3 Americans Among 37 Foreigners Killed in Algeria Siege

Your News Companion by Ben Mathis-Lilley
Jan. 21 2013 11:59 AM

Algeria: 37 Foreign Workers, Including 3 Americans, Killed in Siege Led by Canadian

159832428
Algerian Prime Minister Abdelmalek Sellal speaks during a press conference on Monday

Photo by AFP/Getty Images

The Algerian government finally spoke about the crisis that has put the country at the center stage of global terrorism concerns since Wednesday, when a group of Islamist militants took over a desert gas plant. Prime Minister Abdelmalek Sellal said that a total of 37 foreigners, seven of whom are still unidentified, died during the hostage crisis that ended Saturday. Three Americans, three Britons, and seven Japanese were among the dead, reports the Associated Press. All but one of the dead hostages were foreigners and five are still missing. The prime minister said the militants were primarily interested in taking over a bus that was carrying foreign workers, including a BP director, to take them to Northern Mali and use them as leverage during negotiations.

The government’s account Monday illustrated just how international the plot to take over the gas plant was. The Islamist militants included two Canadians, one of whom apparently coordinated the attack, reports Reuters. The group of hostage takers included people from Egypt, Mali, Niger, Mauritania and Tunisia, and Algeria. The militants wore army uniforms and apparently had inside information through a former driver at the plant who took part in the siege. Three suspected militants are in custody but officials didn’t reveal their nationalities.

Advertisement

Mokhtar Belmokhtar, a one-eyed veteran jihadist, reportedly released a video claiming responsibility for the attack, saying it was carried out on behalf of al-Qaida, reports the New York Times.

Daniel Politi has been contributing to Slate since 2004 and wrote the "Today's Papers" column from 2006 to 2009. You can follow him on Twitter @dpoliti.

TODAY IN SLATE

Politics

Meet the New Bosses

How the Republicans would run the Senate.

The Government Is Giving Millions of Dollars in Electric-Car Subsidies to the Wrong Drivers

Scotland Is Just the Beginning. Expect More Political Earthquakes in Europe.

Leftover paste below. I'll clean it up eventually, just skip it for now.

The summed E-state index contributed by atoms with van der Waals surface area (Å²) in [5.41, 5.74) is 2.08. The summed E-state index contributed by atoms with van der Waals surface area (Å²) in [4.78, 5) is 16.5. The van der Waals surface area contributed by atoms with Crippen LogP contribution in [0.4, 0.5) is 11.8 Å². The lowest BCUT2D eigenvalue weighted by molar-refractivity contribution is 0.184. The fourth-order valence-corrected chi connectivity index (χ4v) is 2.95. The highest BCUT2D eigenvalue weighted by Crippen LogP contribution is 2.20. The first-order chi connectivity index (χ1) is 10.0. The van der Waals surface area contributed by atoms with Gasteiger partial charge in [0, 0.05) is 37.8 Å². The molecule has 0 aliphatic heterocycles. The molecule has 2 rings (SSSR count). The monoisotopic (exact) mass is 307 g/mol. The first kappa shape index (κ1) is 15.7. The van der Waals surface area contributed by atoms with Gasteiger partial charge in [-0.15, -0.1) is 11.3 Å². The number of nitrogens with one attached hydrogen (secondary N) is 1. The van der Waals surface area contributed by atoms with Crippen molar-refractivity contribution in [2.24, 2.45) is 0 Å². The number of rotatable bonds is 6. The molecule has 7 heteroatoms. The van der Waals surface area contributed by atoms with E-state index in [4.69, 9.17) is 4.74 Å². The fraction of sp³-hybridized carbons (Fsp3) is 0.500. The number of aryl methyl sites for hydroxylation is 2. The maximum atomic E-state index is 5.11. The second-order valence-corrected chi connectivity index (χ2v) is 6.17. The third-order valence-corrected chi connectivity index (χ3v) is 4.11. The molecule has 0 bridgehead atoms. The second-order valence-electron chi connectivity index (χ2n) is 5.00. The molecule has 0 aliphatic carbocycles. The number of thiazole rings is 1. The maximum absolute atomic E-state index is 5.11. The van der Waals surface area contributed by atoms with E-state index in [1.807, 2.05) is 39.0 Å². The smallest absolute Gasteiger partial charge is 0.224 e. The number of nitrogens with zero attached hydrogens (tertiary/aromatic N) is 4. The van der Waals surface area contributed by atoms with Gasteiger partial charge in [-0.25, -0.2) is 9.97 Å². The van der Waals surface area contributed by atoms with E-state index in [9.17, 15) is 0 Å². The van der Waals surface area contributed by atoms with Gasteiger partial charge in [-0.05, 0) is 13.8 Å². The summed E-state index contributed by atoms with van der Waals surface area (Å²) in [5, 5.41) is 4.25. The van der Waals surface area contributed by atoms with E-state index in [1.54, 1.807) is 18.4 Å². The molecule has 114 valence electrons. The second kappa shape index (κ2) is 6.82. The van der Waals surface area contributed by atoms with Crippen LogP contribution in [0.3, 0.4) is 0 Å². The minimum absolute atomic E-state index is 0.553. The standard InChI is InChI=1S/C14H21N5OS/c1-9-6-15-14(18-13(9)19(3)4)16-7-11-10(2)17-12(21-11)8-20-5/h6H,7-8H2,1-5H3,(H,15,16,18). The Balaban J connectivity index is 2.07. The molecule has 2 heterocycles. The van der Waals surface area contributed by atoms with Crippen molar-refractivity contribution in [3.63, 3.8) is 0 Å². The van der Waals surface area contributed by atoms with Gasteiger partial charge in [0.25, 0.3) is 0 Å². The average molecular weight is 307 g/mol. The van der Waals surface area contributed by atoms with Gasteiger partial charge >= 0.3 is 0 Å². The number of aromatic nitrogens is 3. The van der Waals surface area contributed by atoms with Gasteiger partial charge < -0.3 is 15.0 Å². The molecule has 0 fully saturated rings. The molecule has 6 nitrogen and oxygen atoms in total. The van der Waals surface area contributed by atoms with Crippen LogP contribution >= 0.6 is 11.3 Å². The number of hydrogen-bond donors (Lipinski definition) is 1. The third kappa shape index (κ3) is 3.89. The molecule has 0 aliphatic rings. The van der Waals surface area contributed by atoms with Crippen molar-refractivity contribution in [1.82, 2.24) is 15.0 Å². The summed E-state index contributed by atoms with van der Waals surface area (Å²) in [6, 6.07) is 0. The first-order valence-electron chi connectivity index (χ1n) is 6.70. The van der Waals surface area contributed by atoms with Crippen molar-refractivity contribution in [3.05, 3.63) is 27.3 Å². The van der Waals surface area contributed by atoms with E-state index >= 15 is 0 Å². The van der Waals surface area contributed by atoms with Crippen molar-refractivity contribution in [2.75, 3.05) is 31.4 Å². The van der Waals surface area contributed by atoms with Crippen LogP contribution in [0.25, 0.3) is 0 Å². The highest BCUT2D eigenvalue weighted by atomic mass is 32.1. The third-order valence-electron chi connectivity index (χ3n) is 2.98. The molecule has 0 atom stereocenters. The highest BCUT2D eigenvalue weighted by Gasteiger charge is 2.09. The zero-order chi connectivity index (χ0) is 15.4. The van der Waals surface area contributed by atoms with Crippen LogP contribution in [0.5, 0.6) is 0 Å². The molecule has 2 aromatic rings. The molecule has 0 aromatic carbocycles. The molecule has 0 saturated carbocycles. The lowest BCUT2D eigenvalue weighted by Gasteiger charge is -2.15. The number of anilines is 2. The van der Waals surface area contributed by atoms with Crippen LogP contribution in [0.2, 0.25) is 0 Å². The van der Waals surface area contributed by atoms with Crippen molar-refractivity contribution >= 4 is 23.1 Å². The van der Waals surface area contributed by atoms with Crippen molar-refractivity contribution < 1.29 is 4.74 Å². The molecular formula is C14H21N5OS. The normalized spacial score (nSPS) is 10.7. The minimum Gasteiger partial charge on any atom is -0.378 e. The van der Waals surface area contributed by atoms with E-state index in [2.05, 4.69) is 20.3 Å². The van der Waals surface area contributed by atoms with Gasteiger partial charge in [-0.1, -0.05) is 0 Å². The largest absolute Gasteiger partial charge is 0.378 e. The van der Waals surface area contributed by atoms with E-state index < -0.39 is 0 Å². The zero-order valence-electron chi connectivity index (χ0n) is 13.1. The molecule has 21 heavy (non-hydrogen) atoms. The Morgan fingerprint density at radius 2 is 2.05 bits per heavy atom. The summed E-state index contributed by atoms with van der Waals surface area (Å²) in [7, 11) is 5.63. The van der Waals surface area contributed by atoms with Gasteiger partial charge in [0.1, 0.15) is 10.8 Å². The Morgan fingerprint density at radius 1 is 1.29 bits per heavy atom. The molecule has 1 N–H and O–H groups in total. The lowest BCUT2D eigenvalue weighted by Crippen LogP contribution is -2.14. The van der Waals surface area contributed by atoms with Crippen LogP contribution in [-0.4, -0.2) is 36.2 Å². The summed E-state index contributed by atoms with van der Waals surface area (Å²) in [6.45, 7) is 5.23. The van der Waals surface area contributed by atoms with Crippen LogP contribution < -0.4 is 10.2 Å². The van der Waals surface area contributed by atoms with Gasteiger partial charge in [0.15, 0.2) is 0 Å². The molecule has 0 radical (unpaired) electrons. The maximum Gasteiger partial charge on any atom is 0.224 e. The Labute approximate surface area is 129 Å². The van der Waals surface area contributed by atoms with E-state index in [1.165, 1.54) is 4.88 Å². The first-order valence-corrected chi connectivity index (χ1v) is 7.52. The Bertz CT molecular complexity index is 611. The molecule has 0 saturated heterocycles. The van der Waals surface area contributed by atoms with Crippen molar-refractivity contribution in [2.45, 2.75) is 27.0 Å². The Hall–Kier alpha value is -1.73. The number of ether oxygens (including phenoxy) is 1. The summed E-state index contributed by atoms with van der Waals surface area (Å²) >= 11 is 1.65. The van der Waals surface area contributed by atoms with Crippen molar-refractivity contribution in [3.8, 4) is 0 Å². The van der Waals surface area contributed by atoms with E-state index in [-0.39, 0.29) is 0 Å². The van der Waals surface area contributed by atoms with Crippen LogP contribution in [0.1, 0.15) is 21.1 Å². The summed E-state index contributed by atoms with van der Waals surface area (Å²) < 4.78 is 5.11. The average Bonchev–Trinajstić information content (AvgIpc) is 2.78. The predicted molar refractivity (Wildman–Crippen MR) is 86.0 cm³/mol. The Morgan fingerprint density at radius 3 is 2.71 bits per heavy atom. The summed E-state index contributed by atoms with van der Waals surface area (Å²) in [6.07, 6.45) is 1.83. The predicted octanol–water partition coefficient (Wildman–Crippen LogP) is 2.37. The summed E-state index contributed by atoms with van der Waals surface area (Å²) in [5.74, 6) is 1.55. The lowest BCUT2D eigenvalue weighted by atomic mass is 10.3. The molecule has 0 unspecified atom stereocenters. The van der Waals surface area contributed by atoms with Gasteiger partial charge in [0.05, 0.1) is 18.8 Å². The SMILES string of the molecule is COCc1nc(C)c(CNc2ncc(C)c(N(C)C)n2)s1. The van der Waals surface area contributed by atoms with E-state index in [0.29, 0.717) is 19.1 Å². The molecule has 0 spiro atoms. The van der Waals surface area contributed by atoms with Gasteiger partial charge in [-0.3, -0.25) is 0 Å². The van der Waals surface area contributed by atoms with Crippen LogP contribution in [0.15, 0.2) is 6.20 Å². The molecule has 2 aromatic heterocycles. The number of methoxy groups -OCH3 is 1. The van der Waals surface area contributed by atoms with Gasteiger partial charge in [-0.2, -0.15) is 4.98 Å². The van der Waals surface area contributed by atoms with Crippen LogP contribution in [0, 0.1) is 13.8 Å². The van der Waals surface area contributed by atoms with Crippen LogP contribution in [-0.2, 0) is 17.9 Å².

Cheez-Its. Ritz. Triscuits.

Why all cracker names sound alike.

Friends Was the Last Purely Pleasurable Sitcom

The Eye

This Whimsical Driverless Car Imagines Transportation in 2059

Medical Examiner

Did America Get Fat by Drinking Diet Soda?  

A high-profile study points the finger at artificial sweeteners.

The Afghan Town With a Legitimately Good Tourism Pitch

A Futurama Writer on How the Vietnam War Shaped the Series

  News & Politics
Photography
Sept. 21 2014 11:34 PM People’s Climate March in Photos Hundreds of thousands of marchers took to the streets of NYC in the largest climate rally in history.
  Business
Business Insider
Sept. 20 2014 6:30 AM The Man Making Bill Gates Richer
  Life
Quora
Sept. 22 2014 8:07 AM Why Haven’t the Philadelphia Eagles Ever Won a Super Bowl?
  Double X
The XX Factor
Sept. 19 2014 4:58 PM Steubenville Gets the Lifetime Treatment (And a Cheerleader Erupts Into Flames)
  Slate Plus
Science
Sept. 22 2014 8:08 AM Slate Voice: “Why Is So Much Honey Clover Honey?” Mike Vuolo shares the story of your honey.
  Arts
Television
Sept. 21 2014 9:00 PM Attractive People Being Funny While Doing Amusing and Sometimes Romantic Things Don’t dismiss it. Friends was a truly great show.
  Technology
Future Tense
Sept. 22 2014 7:47 AM Predicting the Future for the U.S. Government The strange but satisfying work of creating the National Intelligence Council’s Global Trends report.
  Health & Science
Bad Astronomy
Sept. 22 2014 5:30 AM MAVEN Arrives at Mars
  Sports
Sports Nut
Sept. 18 2014 11:42 AM Grandmaster Clash One of the most amazing feats in chess history just happened, and no one noticed.